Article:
NY significant changes to criminal justice

Source Brennan Center: During the eventful summer session, New York legislators made significant changes to criminal justice policy. They revised the state’s bail reform law for the third time in four years, passed the Clean Slate Act to automatically seal old criminal records, and rewrote the post-conviction laws around wrongful convictions.

In 2019, the legislature passed a major reform that ended the use of money bail and jail in most cases involving misdemeanors and lower-level felonies. Judges were required to impose the “least restrictive” conditions of release to ensure a defendant’s return to court. However, just a few months later, the legislation was revised due to concerns about rising crime. The changes expanded the circumstances in which bail could be set, allowing judges to set bail in cases involving harm to an identifiable person or property committed while released after being charged with a similar offense.

Two years later, the legislature further expanded this provision, broadening the definition of “harm” and raising the possibility of setting bail in cases involving repeat shoplifting offenses. The 2022 amendments also outlined factors that judges must consider when setting conditions of release, including criminal history.

Negotiations over further changes to bail and pretrial detention stalled the state budget for weeks. One controversial proposal would have allowed judges to set bail based on perceived public safety risks, deviating from New York’s focus on setting only necessary conditions for court appearances. Ultimately, lawmakers agreed to remove the provision requiring judges to set the “least restrictive” release option legally available, potentially leading to more frequent use of bail.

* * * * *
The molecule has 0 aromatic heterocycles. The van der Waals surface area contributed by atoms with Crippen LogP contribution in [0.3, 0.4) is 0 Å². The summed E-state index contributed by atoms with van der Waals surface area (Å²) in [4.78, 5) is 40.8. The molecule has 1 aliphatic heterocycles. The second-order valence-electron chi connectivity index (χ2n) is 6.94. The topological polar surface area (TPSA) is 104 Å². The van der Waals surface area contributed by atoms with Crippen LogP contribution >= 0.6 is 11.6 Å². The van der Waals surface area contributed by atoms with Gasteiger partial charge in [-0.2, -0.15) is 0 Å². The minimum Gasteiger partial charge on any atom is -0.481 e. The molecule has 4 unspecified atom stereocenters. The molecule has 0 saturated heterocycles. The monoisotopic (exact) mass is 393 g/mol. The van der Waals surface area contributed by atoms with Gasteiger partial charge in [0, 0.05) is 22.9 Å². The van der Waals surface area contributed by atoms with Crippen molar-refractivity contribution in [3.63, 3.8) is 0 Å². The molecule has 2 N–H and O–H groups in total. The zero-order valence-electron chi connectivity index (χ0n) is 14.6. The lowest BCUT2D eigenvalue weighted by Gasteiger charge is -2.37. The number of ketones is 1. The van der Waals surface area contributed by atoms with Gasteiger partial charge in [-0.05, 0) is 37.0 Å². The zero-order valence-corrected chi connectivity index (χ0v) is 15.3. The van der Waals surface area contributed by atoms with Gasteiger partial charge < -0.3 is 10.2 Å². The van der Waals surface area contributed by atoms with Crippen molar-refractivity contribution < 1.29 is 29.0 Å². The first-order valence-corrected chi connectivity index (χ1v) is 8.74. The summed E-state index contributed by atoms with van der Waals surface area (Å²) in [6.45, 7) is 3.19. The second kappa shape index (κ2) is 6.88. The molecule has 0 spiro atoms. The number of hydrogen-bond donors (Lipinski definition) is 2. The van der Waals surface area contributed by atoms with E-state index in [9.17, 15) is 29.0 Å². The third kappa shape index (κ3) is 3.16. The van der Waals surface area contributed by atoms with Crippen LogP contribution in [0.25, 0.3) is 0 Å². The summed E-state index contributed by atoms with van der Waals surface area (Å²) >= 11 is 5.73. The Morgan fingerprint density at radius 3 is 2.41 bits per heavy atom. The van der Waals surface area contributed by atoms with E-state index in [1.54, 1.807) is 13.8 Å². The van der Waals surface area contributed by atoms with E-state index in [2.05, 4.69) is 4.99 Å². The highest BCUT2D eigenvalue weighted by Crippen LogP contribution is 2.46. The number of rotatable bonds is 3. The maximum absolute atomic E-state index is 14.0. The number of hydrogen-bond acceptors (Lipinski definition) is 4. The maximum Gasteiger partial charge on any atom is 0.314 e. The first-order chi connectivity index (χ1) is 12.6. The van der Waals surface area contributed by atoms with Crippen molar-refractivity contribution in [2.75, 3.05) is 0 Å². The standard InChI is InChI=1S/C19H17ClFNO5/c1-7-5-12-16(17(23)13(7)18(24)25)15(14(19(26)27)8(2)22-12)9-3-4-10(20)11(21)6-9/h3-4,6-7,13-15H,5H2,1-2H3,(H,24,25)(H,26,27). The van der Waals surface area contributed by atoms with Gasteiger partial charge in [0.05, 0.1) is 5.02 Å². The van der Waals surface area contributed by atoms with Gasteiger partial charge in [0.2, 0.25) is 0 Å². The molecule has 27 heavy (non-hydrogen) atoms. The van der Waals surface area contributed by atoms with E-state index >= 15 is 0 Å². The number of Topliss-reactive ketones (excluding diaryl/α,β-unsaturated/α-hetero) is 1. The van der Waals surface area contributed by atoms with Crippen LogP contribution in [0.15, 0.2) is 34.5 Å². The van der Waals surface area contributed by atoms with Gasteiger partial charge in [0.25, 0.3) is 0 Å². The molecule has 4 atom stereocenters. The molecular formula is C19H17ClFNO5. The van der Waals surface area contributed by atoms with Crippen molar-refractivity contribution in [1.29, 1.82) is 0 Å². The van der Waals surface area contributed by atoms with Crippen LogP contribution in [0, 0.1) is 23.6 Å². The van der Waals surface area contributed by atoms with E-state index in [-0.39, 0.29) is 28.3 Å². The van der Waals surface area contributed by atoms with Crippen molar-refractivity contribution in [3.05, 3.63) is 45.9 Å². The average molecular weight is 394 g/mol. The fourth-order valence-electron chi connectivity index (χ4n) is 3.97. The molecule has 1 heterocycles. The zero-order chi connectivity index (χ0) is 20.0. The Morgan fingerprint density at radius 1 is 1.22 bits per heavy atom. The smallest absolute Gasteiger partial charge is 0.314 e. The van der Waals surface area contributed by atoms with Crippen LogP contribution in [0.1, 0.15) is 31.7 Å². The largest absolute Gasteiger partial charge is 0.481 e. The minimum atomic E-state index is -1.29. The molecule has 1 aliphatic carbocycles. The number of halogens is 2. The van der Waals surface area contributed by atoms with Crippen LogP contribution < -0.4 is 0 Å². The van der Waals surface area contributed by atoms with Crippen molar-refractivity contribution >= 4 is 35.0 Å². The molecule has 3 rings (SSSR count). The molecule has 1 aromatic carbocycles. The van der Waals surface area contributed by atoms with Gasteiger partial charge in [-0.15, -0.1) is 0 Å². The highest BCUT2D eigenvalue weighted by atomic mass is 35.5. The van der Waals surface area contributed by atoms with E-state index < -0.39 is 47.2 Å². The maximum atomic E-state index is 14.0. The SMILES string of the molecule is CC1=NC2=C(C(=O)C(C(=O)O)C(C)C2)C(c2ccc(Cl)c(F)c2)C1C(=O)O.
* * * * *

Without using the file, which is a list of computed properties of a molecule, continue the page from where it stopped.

Despite these changes, money bail is still not permitted for most misdemeanors and nonviolent felonies, with some exceptions for rearrested individuals.

In addition to bail reform, the legislature passed the Clean Slate Act, which automatically seals most criminal records, limiting access to employers and landlords. The bill aims to alleviate the long-lasting economic and social consequences of a criminal record. However, exclusions exist for records of sex offenses, and non-drug related Class A felonies, and individuals must complete any community supervision before becoming eligible for sealing. Certain employers in specific fields will still have access to sealed records.

The Clean Slate Act gained support from various groups, including business and labor organizations, highlighting the need to expand the state’s workforce and provide more opportunities for individuals with criminal records.

Lastly, the legislature passed the Challenging Wrongful Convictions Act, making it easier for individuals to argue in court that they were wrongfully convicted. The act creates a new statutory right to overturn a conviction based on actual innocence and allows those who plead guilty to raise this argument. It also removes legal hurdles for filing challenges and provides court-appointed attorneys and access to evidence.

These criminal justice reform bills were passed toward the end of the session, deviating from the usual practice of including them in the state budget. The passage of these bills signifies a cautious approach to criminal justice reform in New York.

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